Gardeners are eager for spring, no doubt, but we must restrain our impulses to uncover the plants, pull back the mulch, and walk around the garden. You do not have to tie yourself to the living room chair, however. Some early yard and garden tasks and preparations are best done in March and many people miss the moment.
Let’s get going on the early season planning and projects list. They include pruning, a certain kind of shopping, and working on the infrastructure.
Bare-root buying and planting
Bare-root planting of shrubs, trees and fruit plants (raspberries, blackberries) offers a higher survival rate than other methods – if it’s done correctly. But the method has limits: You must find those plants, keep them dormant until planting time, and plant them before they leaf out. It’s a narrow window.
In our region, Turnbull’s Nursery is the primary source, both retail and wholesale, for bare-root plants in our region. A few other nurseries may have a limited supply of bare-root products, but the Turnbulls are specialists. They have developed their techniques and soil, acquired or designed unique equipment, and have the building dedicated to keeping a great many plants cold at least into April.
The way it works: They open March 13, for you to peruse the cold barn full of bare-root woody plants. You purchase and they hold the plants until some day in April when you can pick up and plant them. It’s a great system if you can synchronize the steps.
When is pruning time?
Most shrub and tree pruning is best done in late winter – that is, now. Many homeowners find this surprising. They habitually cut back the landscape plants in autumn, or they do (or hire to do) a one-shot yard cleanup in midspring (or whenever they can get the landscape company to come).
Soon I will provide a basic pruning primer with how to cut, where to cut, which plants to prune at this time of year, and which to let grow and flower first. For now, let these principles inform your decisions about pruning:
Why now? Woody plants will be breaking dormancy during these weeks, and they are ready to direct lots of energy toward growing shoots and leaves. Whenever you make a pruning cut, you are directing the new growth, telling the plant “Go this way, not that way.” The plant is more ready now than at any other time to follow your cues and put out new shoots and leaves where you desire. You can also see what you are doing, before leaves come out.
Another advantage of selective late winter pruning is that you may cause the future flowers or fruit to grow bigger. Exception: do not prune early spring flowering plants such as lilacs and forsythias if you want to see those early flowers. And leave the sticks of big-leaf hydrangeas (H. macrophylla) alone.
Pruning does not mean whacking them back. If your yard is like Sleeping Beauty’s thicket, have at it. But most plants should never be topped or whacked back to make them shorter. Except for some forgiving plants that are typically molded into hedges or geometric shapes (yews, weigelas, boxwoods, some spiraeas), good pruning is the art of making individual, selective cuts. Pruning classes will be offered in March or April in garden centers or at shows such as Plantasia, March 23-26. Attend one, or get a book.
Get ready to help the soil
Please notice that I’m not saying to start working your soil. Unless you have very light, sandy soil (rare) or well-drained raised beds filled with a light mix, you are damaging your soil structure if you till or walk on wet soil. Clay soil is typical in WNY, and it compacts severely and takes years to repair. If you are walking under trees or around shrubs you are also damaging fragile roots. Mixing in compost or other organic matter (leaf mold, straw, manure) is the cure for compacted soil.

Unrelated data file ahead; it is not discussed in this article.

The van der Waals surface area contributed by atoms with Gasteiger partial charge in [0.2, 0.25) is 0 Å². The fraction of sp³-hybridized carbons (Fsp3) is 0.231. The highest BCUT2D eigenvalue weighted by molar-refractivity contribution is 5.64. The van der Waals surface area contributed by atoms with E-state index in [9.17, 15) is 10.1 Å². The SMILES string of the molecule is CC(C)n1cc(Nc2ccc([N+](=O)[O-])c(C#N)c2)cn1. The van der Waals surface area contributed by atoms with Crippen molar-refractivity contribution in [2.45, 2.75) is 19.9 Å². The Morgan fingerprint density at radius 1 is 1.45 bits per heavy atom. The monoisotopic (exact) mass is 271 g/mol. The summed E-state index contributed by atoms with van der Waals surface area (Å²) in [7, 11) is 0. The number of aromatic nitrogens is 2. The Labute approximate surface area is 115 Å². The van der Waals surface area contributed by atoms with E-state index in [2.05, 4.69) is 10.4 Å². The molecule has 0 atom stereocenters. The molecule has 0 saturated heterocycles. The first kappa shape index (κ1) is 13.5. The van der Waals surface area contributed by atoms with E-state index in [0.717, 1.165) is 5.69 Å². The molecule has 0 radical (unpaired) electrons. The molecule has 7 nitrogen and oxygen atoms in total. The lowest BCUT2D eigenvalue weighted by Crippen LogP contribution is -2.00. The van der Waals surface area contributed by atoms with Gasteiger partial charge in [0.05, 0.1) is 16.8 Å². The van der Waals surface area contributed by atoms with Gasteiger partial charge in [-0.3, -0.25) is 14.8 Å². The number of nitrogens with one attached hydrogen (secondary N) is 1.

So what can you do early without harming the soil? You can plan your soil improvement campaign and start gathering resources. Possibilities:
• Collect free organic matter: This could mean piling or bagging your own leaves and landscape debris during a dry spell, when you’re inclined to rake. It might mean collecting piles of your neighbors’ discarded pine needles or leaves. Or you may have sources of compost from your town or manure from a farm or zoo. Go get it.
• The Big Yellow Bag: This good garden soil product offers a very smart delivery method – a neat bag (1.2 cubic yards), delivered to your driveway, that can be closed up so you have lots of time to use it in your beds. If you order it for early delivery there is some price break.
• Bagged or bulk compost: Home shows or flower shows usually have products for you to feel or sample, and most garden centers have compost lines to recommend to amend your soil when it thaws. Some deliver in bulk and others offer high quality bagged products such as Bumper Crop Compost (Coast of Maine Organics). Do this shopping early, rather than purchasing compost as an afterthought when you are in a checkout line in the middle of May.
Infrastructure and hardscape
You can’t do all landscape architecture projects in late winter – so much depending upon weather – but you can make plans with professional landscapers (CNLPs) or landscape architects (L.A.s) and get on their schedules. Plantasia is a good place to find experts and hear talks as well.
Meet them and begin to figure out what you need and what they can offer. Don’t be shy about revealing your budget. Do you need better drainage or a rain garden or bio-retention system? Do you want a patio, deck, path or pergola? Would an in-ground watering system make life easier, and professional landscape lighting increase the beauty and value of your home?
This is the time to dream, plan, interview and schedule the experts.
Sally Cunningham is a garden writer, lecturer and consultant.